Moving Right Along: Spirits of Place

This is a torii, a Shinto structure through which the Gods enter.

You’ll find a torii in front of every Shinto shrine in Japan. You’ll also see them free-standing, like this one, wherever there seems to be a vortex of kami, or spirits of place. Many of them stand in seawater, either in the ocean or in bays.

Shinto is perhaps the oldest Japanese religion and the closest to being home-grown, although the name is taken from two Chinese words, shin, meaning “spirit,” and to, which is a derivative of tao (as in Taoism), meaning a path or a course of study.  So I suppose you could say it’s a spiritual path of study.  It’s sometimes translated as “the way of the gods.”

Despite the borrowing of Chinese words — probably chosen because Japan never invented a written language of its own but instead appropriated the character-based system of the  Chinese — Shinto is Japanese to its roots. The Shinto creation story is essentially the story of the creation of Japan.  In it, two powerful kami, Izanami and Izanagi, were deputed by other gods to create the world. After some trial and error, they created the eight islands that became known as Japan.

Izanami and Izanagi at work

Therefore, Shinto holds Japan itself as sacred.  It further holds that kami are to be found in all aspects of the natural world and that the natural world is therefore the source of beauty and goodness.  Nature is sacred.  To be removed from nature is to be far from the gods.

Shinto gods have no investment in morality.  They do not judge or punish.  Human suffering, presently so abundant in Japan, is not seen as punishment but as a state that is sometimes unavoidable.  In times of suffering, people might go to a shrine and seek purification.  Most Shinto shrines are built to house an especially strong or vital kami, and therefore they literally mark places that are rich in spirit.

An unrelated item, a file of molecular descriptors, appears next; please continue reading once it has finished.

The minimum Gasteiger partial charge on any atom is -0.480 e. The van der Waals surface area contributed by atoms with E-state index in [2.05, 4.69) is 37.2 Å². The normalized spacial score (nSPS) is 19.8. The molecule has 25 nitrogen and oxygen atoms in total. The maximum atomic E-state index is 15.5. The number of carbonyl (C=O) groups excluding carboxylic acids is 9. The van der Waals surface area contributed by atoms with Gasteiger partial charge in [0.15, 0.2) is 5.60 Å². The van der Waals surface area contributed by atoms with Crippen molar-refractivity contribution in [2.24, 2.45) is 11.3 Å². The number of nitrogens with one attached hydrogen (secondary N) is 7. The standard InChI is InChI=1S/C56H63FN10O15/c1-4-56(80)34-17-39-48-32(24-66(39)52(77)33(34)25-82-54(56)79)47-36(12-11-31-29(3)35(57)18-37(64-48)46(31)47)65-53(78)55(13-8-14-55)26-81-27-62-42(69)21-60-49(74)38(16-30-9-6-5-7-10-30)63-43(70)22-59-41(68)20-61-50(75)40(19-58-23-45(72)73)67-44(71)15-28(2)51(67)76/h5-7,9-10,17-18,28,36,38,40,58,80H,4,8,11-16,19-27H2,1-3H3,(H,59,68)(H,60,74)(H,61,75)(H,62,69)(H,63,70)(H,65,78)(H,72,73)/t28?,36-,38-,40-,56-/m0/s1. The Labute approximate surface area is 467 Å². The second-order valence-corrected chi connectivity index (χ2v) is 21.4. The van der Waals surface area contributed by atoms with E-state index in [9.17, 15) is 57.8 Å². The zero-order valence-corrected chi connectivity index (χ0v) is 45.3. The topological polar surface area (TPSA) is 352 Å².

A visit to a shrine actually begins with a ritual cleaning. There is a basin outside virtually all Shinto shrines.

Here is how it should be used.

Hands and mouth should be washed thoroughly. Cleanliness is an important aspect of Shinto.

Then one may ring a bell or clap one’s hands and pray.

The purpose of prayer is not to atone for past wrongs or to avoid future misfortune.  It is to strengthen one’s connection with the earth, with the source of spirit, and to hasten the reestablishment of one’s own equilibrium.  It also may help turn away the influence of mischievous spirits.

Once one has visited the temple, one is supposed to behave properly, which in Shinto means in a way that furthers the aims and the harmony of the group.  This probably explains the extraordinary behavior of the Japanese in the wake of the recent disasters.

These are pictures of Shinto Shrines at Fukushima, neither of which may be standing now.

One of the first things that strikes me when I look at Shinto shrines is how they mirror the Japanese aesthetic of natural simplicity, an aesthetic that clearly has its roots in the belief that the natural world is the source of spirituality.

Shinto is not an exclusive religion.  It recognizes the multitudes of angels, demons, messiahs, saints, and spiritual leaders from other religions as kami. Most Japanese, if asked, would probably say they practice both Shinto and Buddhism.

But there’s a functional division between the two. Shinto, which doesn’t really touch on the afterlife, is the religion of daily life, while Buddhism is the religion (at least in part) of the afterlife.  Most Japanese weddings are Shinto ceremonies, but almost all funerals are Buddhist.

I’m certain that Buddhism is much on the minds of the Japanese today.